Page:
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One of the turning points in small business ownership and management is when you realize that you can’t continue to do everything yourself. This realization can happen when you lack time to complete all the tasks on your to-do list, and/or when you realize you don’t have the skills in yourself to develop what you want.

When I first started my business, I didn’t understand this distinction all that well. I had big ideas, and big goals, but was constantly getting bogged down in the minutiae of bringing those goals to fruition. So, for example- let’s say that I wanted to launch a new coaching program. I’d have the idea, develop the content, and write the sales page. All of those tasks seemed to line up with my capabilities. But then when it came time to create the pretty sales page, connect to my shopping cart, hook up to the autoresponder, set up bridgelines- and so on- my generally detailed nature still wasn’t up to the task.

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Not to mention I’d spend hours doing tasks which someone else could have – and should have- done for me much more easily and less expensively; and with less frustration.

There is always a big question, though, of how to hire, who to hire, and where to find them. We have all heard horror stories of bad assistants and interns who never show up, or who make egregious mistakes that you find out about later.

Yet, at the same time, this does not reflect ALL assistants, ALL interns- and you don’t want to avoid outsourcing because of fear. Instead, you want to be clear about what you need, and find the simplest way to get these needs met through your outsourcing.

So here are 5 ways to get inexpensive help for your business, once you’ve decided it’s time to expand:

1) – this is a service marketplace, where people offer to perform various actions for $5. The pricing model has changed and there is now a surcharge, so it ends up sometimes being more than $5, but you get the idea. has a mix of reliable and unreliable providers. You can track this by recommendations and starred reviews. I don’t use Fiverr a lot, but it has been useful to me at times when I’ve had a one-off project that someone could easily and quickly do. So that’s one option.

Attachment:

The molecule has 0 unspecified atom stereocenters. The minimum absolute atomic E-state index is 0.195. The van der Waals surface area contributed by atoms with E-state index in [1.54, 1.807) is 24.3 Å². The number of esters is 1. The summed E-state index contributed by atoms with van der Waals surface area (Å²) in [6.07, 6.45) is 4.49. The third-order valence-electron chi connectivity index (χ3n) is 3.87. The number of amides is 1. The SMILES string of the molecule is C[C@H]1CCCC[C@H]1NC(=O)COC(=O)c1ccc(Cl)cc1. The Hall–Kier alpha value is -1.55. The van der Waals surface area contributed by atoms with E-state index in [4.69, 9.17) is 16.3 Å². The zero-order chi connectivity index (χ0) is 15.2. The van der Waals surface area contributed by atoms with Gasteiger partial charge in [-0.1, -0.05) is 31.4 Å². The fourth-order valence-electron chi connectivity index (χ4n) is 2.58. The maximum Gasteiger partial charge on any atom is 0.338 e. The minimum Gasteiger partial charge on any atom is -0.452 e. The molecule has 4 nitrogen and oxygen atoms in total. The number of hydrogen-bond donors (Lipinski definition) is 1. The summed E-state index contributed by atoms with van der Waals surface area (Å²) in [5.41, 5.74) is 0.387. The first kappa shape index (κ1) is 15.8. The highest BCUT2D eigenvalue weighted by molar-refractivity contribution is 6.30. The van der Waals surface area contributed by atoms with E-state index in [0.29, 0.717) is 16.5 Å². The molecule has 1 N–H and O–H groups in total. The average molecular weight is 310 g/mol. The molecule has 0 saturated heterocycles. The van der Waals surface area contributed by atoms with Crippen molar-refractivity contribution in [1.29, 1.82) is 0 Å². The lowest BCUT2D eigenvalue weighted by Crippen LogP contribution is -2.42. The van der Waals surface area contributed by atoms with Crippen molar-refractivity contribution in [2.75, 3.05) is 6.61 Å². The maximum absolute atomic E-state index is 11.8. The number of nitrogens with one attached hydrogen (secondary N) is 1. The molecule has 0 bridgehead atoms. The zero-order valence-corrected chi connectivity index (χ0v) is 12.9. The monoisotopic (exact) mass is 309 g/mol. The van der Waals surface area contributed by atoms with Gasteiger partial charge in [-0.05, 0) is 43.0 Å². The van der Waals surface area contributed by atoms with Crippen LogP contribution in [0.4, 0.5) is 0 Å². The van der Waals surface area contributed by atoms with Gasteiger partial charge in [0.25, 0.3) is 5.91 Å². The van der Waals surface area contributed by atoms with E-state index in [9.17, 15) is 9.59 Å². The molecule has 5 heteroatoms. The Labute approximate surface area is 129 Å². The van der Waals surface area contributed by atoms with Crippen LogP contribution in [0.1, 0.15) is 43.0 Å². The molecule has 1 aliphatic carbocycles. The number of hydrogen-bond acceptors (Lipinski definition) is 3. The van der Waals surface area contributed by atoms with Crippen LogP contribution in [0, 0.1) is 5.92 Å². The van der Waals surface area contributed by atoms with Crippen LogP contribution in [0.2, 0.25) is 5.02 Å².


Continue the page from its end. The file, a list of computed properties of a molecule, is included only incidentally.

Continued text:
2) Your own children– even if they are young. Don’t discount that your kids can perform tasks like addressing envelopes, data entry, or filing if they are older. If they are younger, maybe they can help dust your office and take out the garbage periodically.

3) High school students– if you need just a few hours a day, let’s say afterschool, high schoolers can be a great option for your business. They may be of driving age, so they can get to your business easily- and often they may have technical skills- just as typing, digital publishing, or computer systems management that would be great for your small business.

4) or – these are professional level service recruiting sites where you can post your job needs and receive bids from qualified contractors. I tend to use when I have a more specialized need that is a bit higher level than I can get accomplished on I used Elance to find the illustrator for one chapter of my internet marketing book.

5) College interns- if you are located near a University, you may have access to a supply of college interns who would be able to help you in your business. They, too, may have certain skills that they are developing in college which would benefit your small business.

In my experience, the most difficult decision an entrepreneur has to make is around the right time to bring in more help. Often, I think, we wait too long to do so. If you feel your business is ready to bring in some more help, and free up your time and energy- consider one of these five resources as a place to start. Once you start getting more help in your business, you’ll wonder how you ever got along with it!